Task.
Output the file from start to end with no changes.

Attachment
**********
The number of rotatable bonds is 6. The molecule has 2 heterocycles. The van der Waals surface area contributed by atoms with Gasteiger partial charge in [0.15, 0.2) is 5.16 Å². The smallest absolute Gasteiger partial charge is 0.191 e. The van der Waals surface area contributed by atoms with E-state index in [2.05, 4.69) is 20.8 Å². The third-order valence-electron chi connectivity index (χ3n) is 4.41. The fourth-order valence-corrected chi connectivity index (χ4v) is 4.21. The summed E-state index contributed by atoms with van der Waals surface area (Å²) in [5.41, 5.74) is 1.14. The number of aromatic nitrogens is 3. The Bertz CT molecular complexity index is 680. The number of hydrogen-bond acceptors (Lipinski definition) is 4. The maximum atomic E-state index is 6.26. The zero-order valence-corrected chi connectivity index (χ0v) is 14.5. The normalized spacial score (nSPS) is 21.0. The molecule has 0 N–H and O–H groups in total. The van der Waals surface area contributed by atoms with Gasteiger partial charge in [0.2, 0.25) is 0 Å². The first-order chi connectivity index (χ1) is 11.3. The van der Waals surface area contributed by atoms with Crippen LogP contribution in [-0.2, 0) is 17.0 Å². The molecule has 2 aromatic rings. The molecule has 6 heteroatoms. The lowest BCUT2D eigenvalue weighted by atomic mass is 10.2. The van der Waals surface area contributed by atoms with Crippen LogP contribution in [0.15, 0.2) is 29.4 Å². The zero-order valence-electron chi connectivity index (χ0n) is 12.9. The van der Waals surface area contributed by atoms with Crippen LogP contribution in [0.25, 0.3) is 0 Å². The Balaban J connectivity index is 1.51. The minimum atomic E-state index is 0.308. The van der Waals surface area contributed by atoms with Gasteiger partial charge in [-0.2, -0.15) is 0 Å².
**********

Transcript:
The number of rotatable bonds is 6. The molecule has 2 heterocycles. The van der Waals surface area contributed by atoms with Gasteiger partial charge in [0.15, 0.2) is 5.16 Å². The smallest absolute Gasteiger partial charge is 0.191 e. The van der Waals surface area contributed by atoms with E-state index in [2.05, 4.69) is 20.8 Å². The third-order valence-electron chi connectivity index (χ3n) is 4.41. The fourth-order valence-corrected chi connectivity index (χ4v) is 4.21. The summed E-state index contributed by atoms with van der Waals surface area (Å²) in [5.41, 5.74) is 1.14. The number of aromatic nitrogens is 3. The Bertz CT molecular complexity index is 680. The number of hydrogen-bond acceptors (Lipinski definition) is 4. The maximum atomic E-state index is 6.26. The zero-order valence-corrected chi connectivity index (χ0v) is 14.5. The normalized spacial score (nSPS) is 21.0. The molecule has 0 N–H and O–H groups in total. The van der Waals surface area contributed by atoms with Gasteiger partial charge in [0.2, 0.25) is 0 Å². The first-order chi connectivity index (χ1) is 11.3. The van der Waals surface area contributed by atoms with Crippen LogP contribution in [-0.2, 0) is 17.0 Å². The molecule has 2 aromatic rings. The molecule has 6 heteroatoms. The lowest BCUT2D eigenvalue weighted by atomic mass is 10.2. The van der Waals surface area contributed by atoms with Crippen LogP contribution in [0.15, 0.2) is 29.4 Å². The zero-order valence-electron chi connectivity index (χ0n) is 12.9. The van der Waals surface area contributed by atoms with Crippen LogP contribution in [0.25, 0.3) is 0 Å². The Balaban J connectivity index is 1.51. The minimum atomic E-state index is 0.308. The van der Waals surface area contributed by atoms with Gasteiger partial charge in [-0.2, -0.15) is 0 Å².